Use this URL to cite or link to this record in EThOS: http://ethos.bl.uk/OrderDetails.do?uin=uk.bl.ethos.638736
Title: Numerical modelling of coastal water movements
Author: Saadon, N. M.
Awarding Body: University College of Swansea
Current Institution: Swansea University
Date of Award: 1987
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Abstract:
The shallow water equations have been solved numerically using the Galerkin finite element method. Flow problems which can be classified as one-dimensional and two-dimensional are investigated. Two differing types of integration procedure (Gaussian Quadrature scheme and a mixed quadrature scheme involving both Gaussian Quadrature and Simpson's Rule) are examined to determine the most efficient way of obtaining the finite element solutions. The mixed quadrature scheme is shown to be a faster but less accurate process than the Gaussian scheme. The numerical results from the one-dimensional models are initially tested by comparison with the known analytic solutions for a straight channel and a wedge-shaped channel. Solutions from numerical models show good agreement with the analytic solutions. The one-dimensional models are also used to simulate the M2 tide in the Bristol Channel. The results are in good agreement with observed field data. The two-dimensional models are tested against analytic solutions for a straight canal and an open coastal embayment with a variety of bottom topographies. The numerical results are in good agreement with the analytic solutions. Finite element solutions are found for real situations, in particular the area around Lundy Island within the Bristol Channel and in the Bristol Channel itself. The numerical solutions are compared with the observed field data. The two-dimensional numerical models produce solutions which are in good agreement with observed field data. An analysis of the eddy formation around Lundy Island shows that these features, which were first observed in satellite imagery, are predicted by the two-dimensional numerical models. Coriolis force is shown to be important in the formation of the island wake. The one-dimensional numerical models are less successful in predicting the observed field data than the two-dimensional numerical models but the former are very efficient in terms of computer time and also provide a good prediction of water levels and elevation phase lags.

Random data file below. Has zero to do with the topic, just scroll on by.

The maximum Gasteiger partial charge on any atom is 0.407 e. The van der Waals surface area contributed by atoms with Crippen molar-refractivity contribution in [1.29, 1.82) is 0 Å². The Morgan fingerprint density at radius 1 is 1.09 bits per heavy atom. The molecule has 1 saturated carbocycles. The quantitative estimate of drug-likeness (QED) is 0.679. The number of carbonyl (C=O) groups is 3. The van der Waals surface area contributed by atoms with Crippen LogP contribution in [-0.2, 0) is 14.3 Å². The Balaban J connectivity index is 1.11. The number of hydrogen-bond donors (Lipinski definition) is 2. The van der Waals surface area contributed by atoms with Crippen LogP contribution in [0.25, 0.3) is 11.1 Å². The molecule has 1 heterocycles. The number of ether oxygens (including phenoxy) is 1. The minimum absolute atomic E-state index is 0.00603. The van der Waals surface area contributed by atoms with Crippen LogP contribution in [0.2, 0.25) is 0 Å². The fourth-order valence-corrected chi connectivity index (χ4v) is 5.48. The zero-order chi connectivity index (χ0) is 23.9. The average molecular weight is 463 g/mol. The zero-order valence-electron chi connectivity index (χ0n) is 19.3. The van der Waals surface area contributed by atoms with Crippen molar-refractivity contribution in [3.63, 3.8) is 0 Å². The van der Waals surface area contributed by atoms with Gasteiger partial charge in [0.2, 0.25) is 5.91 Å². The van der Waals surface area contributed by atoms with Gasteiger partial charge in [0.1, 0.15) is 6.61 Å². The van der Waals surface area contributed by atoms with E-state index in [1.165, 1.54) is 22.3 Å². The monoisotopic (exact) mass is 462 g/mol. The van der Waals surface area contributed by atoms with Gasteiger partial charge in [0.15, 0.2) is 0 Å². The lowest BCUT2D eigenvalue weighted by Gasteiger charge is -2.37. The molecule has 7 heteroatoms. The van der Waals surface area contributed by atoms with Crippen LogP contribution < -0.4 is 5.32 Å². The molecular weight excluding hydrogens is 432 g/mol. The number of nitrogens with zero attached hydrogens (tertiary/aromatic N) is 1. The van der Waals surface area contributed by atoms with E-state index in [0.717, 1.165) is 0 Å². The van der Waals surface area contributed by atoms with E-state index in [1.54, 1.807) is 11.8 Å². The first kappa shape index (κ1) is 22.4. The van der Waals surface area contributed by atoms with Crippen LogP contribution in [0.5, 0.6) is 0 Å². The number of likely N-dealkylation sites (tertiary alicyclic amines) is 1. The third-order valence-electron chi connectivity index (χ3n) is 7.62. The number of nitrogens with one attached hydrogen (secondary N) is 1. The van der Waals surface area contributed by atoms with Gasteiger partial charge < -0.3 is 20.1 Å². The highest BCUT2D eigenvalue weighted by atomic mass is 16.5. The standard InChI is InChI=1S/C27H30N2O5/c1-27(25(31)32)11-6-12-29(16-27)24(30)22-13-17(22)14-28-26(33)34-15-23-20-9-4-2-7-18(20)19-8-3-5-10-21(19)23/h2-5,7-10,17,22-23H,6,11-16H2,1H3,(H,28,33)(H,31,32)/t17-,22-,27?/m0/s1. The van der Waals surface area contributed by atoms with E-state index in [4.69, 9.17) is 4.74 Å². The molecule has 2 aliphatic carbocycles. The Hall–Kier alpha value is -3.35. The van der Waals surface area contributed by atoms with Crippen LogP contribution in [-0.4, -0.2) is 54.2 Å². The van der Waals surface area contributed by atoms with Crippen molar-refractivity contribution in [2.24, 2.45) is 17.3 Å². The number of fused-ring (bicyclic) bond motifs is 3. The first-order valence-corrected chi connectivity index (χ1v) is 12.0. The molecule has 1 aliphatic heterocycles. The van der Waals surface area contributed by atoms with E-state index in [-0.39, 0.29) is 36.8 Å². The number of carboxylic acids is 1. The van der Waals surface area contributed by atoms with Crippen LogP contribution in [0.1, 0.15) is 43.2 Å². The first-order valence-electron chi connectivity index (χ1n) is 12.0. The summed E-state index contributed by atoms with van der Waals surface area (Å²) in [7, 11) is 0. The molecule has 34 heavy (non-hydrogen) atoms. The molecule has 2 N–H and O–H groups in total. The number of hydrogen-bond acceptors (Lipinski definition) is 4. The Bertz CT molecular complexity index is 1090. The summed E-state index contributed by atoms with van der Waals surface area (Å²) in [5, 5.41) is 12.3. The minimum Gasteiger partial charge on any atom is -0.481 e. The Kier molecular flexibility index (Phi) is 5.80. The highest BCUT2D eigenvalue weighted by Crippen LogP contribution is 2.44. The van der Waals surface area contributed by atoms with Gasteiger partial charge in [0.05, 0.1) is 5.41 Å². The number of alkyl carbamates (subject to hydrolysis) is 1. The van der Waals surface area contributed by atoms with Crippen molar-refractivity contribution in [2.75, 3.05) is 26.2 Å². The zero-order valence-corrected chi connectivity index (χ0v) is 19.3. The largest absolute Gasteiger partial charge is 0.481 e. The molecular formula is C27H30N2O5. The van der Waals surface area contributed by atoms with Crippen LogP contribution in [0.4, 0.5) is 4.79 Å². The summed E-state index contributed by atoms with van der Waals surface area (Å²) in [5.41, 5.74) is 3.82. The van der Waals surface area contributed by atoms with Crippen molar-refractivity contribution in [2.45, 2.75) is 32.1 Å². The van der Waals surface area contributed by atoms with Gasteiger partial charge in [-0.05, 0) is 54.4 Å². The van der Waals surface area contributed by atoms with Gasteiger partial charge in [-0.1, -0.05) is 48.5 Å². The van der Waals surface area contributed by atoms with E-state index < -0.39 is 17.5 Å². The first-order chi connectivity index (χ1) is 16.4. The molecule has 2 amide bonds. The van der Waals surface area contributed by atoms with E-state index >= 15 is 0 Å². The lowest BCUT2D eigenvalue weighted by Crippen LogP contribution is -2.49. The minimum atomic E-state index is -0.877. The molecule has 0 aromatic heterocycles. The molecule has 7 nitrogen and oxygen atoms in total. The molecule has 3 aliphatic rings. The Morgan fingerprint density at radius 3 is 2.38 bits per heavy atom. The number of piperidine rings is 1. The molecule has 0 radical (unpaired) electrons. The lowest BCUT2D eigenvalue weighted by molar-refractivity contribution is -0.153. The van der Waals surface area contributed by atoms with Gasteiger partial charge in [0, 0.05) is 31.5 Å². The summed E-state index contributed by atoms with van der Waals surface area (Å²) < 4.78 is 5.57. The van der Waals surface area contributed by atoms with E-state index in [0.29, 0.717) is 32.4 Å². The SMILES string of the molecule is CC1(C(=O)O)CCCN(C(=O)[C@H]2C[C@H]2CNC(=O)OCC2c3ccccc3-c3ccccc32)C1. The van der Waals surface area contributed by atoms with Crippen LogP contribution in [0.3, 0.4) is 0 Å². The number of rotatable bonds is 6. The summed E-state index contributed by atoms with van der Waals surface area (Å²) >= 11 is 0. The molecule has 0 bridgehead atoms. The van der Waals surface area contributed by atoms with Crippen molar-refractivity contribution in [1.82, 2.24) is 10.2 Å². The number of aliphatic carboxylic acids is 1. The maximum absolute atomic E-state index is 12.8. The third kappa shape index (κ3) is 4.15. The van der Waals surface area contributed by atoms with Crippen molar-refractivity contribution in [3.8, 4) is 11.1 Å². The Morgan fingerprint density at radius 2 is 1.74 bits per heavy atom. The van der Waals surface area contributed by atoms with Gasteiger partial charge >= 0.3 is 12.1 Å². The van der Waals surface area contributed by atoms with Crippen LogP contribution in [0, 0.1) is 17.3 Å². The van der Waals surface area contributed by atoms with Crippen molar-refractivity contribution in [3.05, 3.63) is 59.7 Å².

Supervisor: Not available Sponsor: Not available
Qualification Name: Thesis (Ph.D.) Qualification Level: Doctoral
EThOS ID: uk.bl.ethos.638736  DOI: Not available
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